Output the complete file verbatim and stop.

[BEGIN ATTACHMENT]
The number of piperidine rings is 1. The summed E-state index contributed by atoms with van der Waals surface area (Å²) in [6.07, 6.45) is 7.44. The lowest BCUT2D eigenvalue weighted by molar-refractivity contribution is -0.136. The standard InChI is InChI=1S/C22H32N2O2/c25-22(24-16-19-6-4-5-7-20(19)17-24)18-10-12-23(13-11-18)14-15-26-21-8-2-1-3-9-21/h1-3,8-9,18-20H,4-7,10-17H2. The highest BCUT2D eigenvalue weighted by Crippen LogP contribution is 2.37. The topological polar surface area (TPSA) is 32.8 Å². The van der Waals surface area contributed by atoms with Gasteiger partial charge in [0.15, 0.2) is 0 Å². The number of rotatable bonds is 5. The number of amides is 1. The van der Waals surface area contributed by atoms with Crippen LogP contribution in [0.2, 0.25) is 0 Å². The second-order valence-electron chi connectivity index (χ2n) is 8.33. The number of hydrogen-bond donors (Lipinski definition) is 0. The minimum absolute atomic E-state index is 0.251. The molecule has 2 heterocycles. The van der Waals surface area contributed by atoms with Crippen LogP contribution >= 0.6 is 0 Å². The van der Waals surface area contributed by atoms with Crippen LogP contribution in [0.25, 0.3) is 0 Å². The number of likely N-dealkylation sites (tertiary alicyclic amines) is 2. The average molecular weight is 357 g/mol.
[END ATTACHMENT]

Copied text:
The number of piperidine rings is 1. The summed E-state index contributed by atoms with van der Waals surface area (Å²) in [6.07, 6.45) is 7.44. The lowest BCUT2D eigenvalue weighted by molar-refractivity contribution is -0.136. The standard InChI is InChI=1S/C22H32N2O2/c25-22(24-16-19-6-4-5-7-20(19)17-24)18-10-12-23(13-11-18)14-15-26-21-8-2-1-3-9-21/h1-3,8-9,18-20H,4-7,10-17H2. The highest BCUT2D eigenvalue weighted by Crippen LogP contribution is 2.37. The topological polar surface area (TPSA) is 32.8 Å². The van der Waals surface area contributed by atoms with Gasteiger partial charge in [0.15, 0.2) is 0 Å². The number of rotatable bonds is 5. The number of amides is 1. The van der Waals surface area contributed by atoms with Crippen LogP contribution in [0.2, 0.25) is 0 Å². The second-order valence-electron chi connectivity index (χ2n) is 8.33. The number of hydrogen-bond donors (Lipinski definition) is 0. The minimum absolute atomic E-state index is 0.251. The molecule has 2 heterocycles. The van der Waals surface area contributed by atoms with Crippen LogP contribution >= 0.6 is 0 Å². The van der Waals surface area contributed by atoms with Crippen LogP contribution in [0.25, 0.3) is 0 Å². The number of likely N-dealkylation sites (tertiary alicyclic amines) is 2. The average molecular weight is 357 g/mol.